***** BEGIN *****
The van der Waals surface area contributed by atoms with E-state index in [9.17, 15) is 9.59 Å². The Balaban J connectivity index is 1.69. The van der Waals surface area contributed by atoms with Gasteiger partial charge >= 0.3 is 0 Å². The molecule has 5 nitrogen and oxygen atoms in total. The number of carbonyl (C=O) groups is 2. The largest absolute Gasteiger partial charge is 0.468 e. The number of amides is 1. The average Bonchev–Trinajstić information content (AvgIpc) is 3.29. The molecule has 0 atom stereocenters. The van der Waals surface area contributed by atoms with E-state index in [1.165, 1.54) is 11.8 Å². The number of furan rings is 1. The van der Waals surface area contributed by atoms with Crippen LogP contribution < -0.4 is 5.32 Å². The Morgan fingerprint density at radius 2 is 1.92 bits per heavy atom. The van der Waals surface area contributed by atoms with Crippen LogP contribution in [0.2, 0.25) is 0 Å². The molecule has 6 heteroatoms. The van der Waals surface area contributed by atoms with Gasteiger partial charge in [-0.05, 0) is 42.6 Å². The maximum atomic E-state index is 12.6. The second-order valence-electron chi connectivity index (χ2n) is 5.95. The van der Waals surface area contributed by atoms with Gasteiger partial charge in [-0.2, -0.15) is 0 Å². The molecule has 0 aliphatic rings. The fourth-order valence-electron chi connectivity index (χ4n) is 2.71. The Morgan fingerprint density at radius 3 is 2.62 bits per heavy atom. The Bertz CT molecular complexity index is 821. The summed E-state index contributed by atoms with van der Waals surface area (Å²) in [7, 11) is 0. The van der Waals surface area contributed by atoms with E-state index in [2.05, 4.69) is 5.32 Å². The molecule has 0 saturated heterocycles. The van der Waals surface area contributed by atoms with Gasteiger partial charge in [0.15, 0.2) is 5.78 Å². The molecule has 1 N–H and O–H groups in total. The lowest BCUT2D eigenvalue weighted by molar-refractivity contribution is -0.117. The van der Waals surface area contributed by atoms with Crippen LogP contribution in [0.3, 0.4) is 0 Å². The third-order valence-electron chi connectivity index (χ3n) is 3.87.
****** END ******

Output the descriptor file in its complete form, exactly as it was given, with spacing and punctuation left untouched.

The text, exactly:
The van der Waals surface area contributed by atoms with E-state index in [9.17, 15) is 9.59 Å². The Balaban J connectivity index is 1.69. The van der Waals surface area contributed by atoms with Gasteiger partial charge >= 0.3 is 0 Å². The molecule has 5 nitrogen and oxygen atoms in total. The number of carbonyl (C=O) groups is 2. The largest absolute Gasteiger partial charge is 0.468 e. The number of amides is 1. The average Bonchev–Trinajstić information content (AvgIpc) is 3.29. The molecule has 0 atom stereocenters. The van der Waals surface area contributed by atoms with E-state index in [1.165, 1.54) is 11.8 Å². The number of furan rings is 1. The van der Waals surface area contributed by atoms with Crippen LogP contribution < -0.4 is 5.32 Å². The Morgan fingerprint density at radius 2 is 1.92 bits per heavy atom. The van der Waals surface area contributed by atoms with Crippen LogP contribution in [0.2, 0.25) is 0 Å². The molecule has 6 heteroatoms. The van der Waals surface area contributed by atoms with Gasteiger partial charge in [-0.05, 0) is 42.6 Å². The maximum atomic E-state index is 12.6. The second-order valence-electron chi connectivity index (χ2n) is 5.95. The van der Waals surface area contributed by atoms with Gasteiger partial charge in [-0.2, -0.15) is 0 Å². The molecule has 0 aliphatic rings. The fourth-order valence-electron chi connectivity index (χ4n) is 2.71. The Morgan fingerprint density at radius 3 is 2.62 bits per heavy atom. The Bertz CT molecular complexity index is 821. The summed E-state index contributed by atoms with van der Waals surface area (Å²) in [7, 11) is 0. The van der Waals surface area contributed by atoms with E-state index in [2.05, 4.69) is 5.32 Å². The molecule has 0 saturated heterocycles. The van der Waals surface area contributed by atoms with Gasteiger partial charge in [0.15, 0.2) is 5.78 Å². The molecule has 1 N–H and O–H groups in total. The lowest BCUT2D eigenvalue weighted by molar-refractivity contribution is -0.117. The van der Waals surface area contributed by atoms with Crippen LogP contribution in [0.3, 0.4) is 0 Å². The third-order valence-electron chi connectivity index (χ3n) is 3.87.